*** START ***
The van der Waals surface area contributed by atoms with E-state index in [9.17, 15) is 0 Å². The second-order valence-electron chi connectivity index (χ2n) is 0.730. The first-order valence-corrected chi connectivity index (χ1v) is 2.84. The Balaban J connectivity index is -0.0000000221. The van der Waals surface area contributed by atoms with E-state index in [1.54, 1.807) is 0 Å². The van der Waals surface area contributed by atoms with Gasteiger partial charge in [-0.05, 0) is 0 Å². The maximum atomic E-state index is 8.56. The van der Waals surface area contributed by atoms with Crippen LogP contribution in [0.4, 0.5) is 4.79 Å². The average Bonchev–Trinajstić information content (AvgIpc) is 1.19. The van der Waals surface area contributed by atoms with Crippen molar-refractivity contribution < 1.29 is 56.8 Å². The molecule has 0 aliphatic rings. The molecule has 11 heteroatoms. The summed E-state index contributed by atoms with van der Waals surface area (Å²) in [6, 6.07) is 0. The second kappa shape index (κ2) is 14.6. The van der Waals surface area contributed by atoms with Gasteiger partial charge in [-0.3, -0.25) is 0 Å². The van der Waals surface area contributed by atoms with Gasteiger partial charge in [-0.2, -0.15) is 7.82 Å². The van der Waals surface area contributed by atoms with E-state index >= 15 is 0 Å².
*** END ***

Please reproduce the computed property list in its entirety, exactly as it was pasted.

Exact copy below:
The van der Waals surface area contributed by atoms with E-state index in [9.17, 15) is 0 Å². The second-order valence-electron chi connectivity index (χ2n) is 0.730. The first-order valence-corrected chi connectivity index (χ1v) is 2.84. The Balaban J connectivity index is -0.0000000221. The van der Waals surface area contributed by atoms with E-state index in [1.54, 1.807) is 0 Å². The van der Waals surface area contributed by atoms with Gasteiger partial charge in [-0.05, 0) is 0 Å². The maximum atomic E-state index is 8.56. The van der Waals surface area contributed by atoms with Crippen LogP contribution in [0.4, 0.5) is 4.79 Å². The average Bonchev–Trinajstić information content (AvgIpc) is 1.19. The van der Waals surface area contributed by atoms with Crippen molar-refractivity contribution < 1.29 is 56.8 Å². The molecule has 0 aliphatic rings. The molecule has 11 heteroatoms. The summed E-state index contributed by atoms with van der Waals surface area (Å²) in [6, 6.07) is 0. The second kappa shape index (κ2) is 14.6. The van der Waals surface area contributed by atoms with Gasteiger partial charge in [-0.3, -0.25) is 0 Å². The van der Waals surface area contributed by atoms with Gasteiger partial charge in [-0.2, -0.15) is 7.82 Å². The van der Waals surface area contributed by atoms with E-state index >= 15 is 0 Å².